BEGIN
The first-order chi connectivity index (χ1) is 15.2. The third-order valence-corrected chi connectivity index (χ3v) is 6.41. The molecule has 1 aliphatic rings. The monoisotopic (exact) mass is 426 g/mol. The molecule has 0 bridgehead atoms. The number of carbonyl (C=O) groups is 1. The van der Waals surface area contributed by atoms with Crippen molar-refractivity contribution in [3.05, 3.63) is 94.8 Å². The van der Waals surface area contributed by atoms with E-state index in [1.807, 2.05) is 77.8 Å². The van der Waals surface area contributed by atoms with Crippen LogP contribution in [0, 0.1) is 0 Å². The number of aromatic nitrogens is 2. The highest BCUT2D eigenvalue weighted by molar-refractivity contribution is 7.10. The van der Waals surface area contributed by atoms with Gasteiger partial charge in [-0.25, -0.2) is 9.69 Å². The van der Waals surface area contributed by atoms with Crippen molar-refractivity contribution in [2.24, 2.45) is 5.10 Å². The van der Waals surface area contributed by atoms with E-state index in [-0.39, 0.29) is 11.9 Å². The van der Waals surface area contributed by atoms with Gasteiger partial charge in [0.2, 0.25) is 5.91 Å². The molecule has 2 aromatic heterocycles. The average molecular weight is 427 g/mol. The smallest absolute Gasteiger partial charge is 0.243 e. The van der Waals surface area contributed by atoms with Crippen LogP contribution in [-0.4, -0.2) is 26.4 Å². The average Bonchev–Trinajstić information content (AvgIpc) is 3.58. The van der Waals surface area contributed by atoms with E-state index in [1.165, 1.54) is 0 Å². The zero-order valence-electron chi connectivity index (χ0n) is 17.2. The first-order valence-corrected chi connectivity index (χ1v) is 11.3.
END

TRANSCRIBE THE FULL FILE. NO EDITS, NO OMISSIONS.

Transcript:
The first-order chi connectivity index (χ1) is 15.2. The third-order valence-corrected chi connectivity index (χ3v) is 6.41. The molecule has 1 aliphatic rings. The monoisotopic (exact) mass is 426 g/mol. The molecule has 0 bridgehead atoms. The number of carbonyl (C=O) groups is 1. The van der Waals surface area contributed by atoms with Crippen molar-refractivity contribution in [3.05, 3.63) is 94.8 Å². The van der Waals surface area contributed by atoms with E-state index in [1.807, 2.05) is 77.8 Å². The van der Waals surface area contributed by atoms with Crippen LogP contribution in [0, 0.1) is 0 Å². The number of aromatic nitrogens is 2. The highest BCUT2D eigenvalue weighted by molar-refractivity contribution is 7.10. The van der Waals surface area contributed by atoms with Gasteiger partial charge in [-0.25, -0.2) is 9.69 Å². The van der Waals surface area contributed by atoms with Crippen molar-refractivity contribution in [2.24, 2.45) is 5.10 Å². The van der Waals surface area contributed by atoms with E-state index in [-0.39, 0.29) is 11.9 Å². The van der Waals surface area contributed by atoms with Gasteiger partial charge in [0.2, 0.25) is 5.91 Å². The molecule has 2 aromatic heterocycles. The average molecular weight is 427 g/mol. The smallest absolute Gasteiger partial charge is 0.243 e. The van der Waals surface area contributed by atoms with Crippen LogP contribution in [-0.4, -0.2) is 26.4 Å². The average Bonchev–Trinajstić information content (AvgIpc) is 3.58. The van der Waals surface area contributed by atoms with E-state index in [1.165, 1.54) is 0 Å². The zero-order valence-electron chi connectivity index (χ0n) is 17.2. The first-order valence-corrected chi connectivity index (χ1v) is 11.3.